Disease carriers can be isolated under state law
Posted April 29, 2009
Updated April 30, 2009
Hillsborough, N.C. — North Carolina law allows state and county public health officials to require anyone with a contagious disease to stay home or be charged with a misdemeanor.
"In a situation where there is widespread concern, sometimes people don't always think as clearly as they might otherwise," Orange County Health Director Dr. Rosemary Summers said.
Six years ago, Summers invoked the state law to quarantine a man who had developed Severe Acute Respiratory Syndrome, or SARS. Isolating him prevented him exposing co-workers to the disease, she said.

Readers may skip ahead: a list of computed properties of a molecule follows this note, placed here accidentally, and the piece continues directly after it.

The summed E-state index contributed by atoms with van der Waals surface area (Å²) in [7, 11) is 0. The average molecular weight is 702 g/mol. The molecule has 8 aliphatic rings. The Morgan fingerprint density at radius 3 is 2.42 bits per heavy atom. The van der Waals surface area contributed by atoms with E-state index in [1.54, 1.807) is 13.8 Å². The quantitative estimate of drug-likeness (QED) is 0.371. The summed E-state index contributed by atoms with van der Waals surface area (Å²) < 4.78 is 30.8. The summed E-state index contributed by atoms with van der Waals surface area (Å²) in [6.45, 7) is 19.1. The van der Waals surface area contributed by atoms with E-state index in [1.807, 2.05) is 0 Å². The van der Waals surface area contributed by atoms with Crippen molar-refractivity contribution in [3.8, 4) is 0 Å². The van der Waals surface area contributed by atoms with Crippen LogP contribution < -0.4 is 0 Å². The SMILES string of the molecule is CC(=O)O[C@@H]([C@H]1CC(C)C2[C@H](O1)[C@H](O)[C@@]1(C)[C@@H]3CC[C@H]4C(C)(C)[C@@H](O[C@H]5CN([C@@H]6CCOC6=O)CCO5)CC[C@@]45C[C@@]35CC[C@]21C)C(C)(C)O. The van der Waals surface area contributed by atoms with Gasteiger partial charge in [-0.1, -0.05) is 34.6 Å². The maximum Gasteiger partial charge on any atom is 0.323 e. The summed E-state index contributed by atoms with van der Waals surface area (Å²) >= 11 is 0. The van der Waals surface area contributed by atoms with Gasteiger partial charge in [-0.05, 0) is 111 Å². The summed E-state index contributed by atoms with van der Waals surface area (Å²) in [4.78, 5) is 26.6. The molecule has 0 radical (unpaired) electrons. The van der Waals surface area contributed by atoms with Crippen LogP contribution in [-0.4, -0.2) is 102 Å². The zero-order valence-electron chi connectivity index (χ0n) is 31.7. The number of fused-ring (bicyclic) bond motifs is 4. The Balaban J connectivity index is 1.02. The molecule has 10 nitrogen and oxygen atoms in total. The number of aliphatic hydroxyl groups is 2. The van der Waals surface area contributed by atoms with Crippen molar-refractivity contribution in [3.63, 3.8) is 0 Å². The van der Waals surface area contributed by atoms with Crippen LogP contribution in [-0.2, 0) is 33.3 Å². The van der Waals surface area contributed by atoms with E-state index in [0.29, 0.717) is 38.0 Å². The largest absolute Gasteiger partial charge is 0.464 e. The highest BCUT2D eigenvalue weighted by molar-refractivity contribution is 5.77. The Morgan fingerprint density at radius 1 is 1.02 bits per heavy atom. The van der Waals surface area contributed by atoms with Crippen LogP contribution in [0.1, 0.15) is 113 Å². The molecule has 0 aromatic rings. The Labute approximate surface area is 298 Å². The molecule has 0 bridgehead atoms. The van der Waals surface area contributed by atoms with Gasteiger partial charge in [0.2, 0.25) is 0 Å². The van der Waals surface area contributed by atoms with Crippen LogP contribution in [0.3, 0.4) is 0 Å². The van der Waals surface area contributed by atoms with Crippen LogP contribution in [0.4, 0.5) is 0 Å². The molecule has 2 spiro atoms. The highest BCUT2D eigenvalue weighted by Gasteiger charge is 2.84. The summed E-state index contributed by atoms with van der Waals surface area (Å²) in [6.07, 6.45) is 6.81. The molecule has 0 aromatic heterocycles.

"We did have a public health nurse monitor that situation on a daily basis," she said.
The man and his family cooperated with health officials, and Summers said her department always seeks cooperation before issuing an isolation order, which requires patients to comply with medical treatment and stay away from others.
The Orange County Health Department issues two to three each year for people with diseases like HIV and tuberculosis who don't follow protocols to prevent the spread of their disease, she said.
Quarantine orders go beyond individual patients to isolate family members and others who have been in close proximity to those with the communicable disease.
"We typically have not done that because we get such good voluntary compliance," Summers said.
In some cases, patients who don't comply with isolation orders could be taken to a prison hospital to ensure proper treatment.